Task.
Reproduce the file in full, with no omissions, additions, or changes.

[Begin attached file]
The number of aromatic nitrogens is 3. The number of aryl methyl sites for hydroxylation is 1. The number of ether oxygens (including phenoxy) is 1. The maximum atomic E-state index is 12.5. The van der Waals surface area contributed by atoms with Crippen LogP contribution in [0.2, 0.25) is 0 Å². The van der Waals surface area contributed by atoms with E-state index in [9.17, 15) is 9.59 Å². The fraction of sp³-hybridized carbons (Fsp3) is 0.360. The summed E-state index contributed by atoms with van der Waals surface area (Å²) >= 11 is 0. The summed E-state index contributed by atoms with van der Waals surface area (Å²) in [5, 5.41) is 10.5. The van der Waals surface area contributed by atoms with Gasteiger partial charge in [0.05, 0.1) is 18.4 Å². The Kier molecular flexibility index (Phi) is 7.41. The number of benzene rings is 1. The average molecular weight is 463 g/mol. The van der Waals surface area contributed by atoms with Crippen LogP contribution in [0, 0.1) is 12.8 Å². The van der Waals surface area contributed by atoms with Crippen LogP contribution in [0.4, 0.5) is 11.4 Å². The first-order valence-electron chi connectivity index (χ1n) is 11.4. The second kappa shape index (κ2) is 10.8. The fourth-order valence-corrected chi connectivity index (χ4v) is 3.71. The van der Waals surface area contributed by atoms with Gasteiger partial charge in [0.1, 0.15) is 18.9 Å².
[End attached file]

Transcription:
The number of aromatic nitrogens is 3. The number of aryl methyl sites for hydroxylation is 1. The number of ether oxygens (including phenoxy) is 1. The maximum atomic E-state index is 12.5. The van der Waals surface area contributed by atoms with Crippen LogP contribution in [0.2, 0.25) is 0 Å². The van der Waals surface area contributed by atoms with E-state index in [9.17, 15) is 9.59 Å². The fraction of sp³-hybridized carbons (Fsp3) is 0.360. The summed E-state index contributed by atoms with van der Waals surface area (Å²) >= 11 is 0. The summed E-state index contributed by atoms with van der Waals surface area (Å²) in [5, 5.41) is 10.5. The van der Waals surface area contributed by atoms with Gasteiger partial charge in [0.05, 0.1) is 18.4 Å². The Kier molecular flexibility index (Phi) is 7.41. The number of benzene rings is 1. The average molecular weight is 463 g/mol. The van der Waals surface area contributed by atoms with Crippen LogP contribution in [0, 0.1) is 12.8 Å². The van der Waals surface area contributed by atoms with Crippen LogP contribution in [0.4, 0.5) is 11.4 Å². The first-order valence-electron chi connectivity index (χ1n) is 11.4. The second kappa shape index (κ2) is 10.8. The fourth-order valence-corrected chi connectivity index (χ4v) is 3.71. The van der Waals surface area contributed by atoms with Gasteiger partial charge in [0.1, 0.15) is 18.9 Å².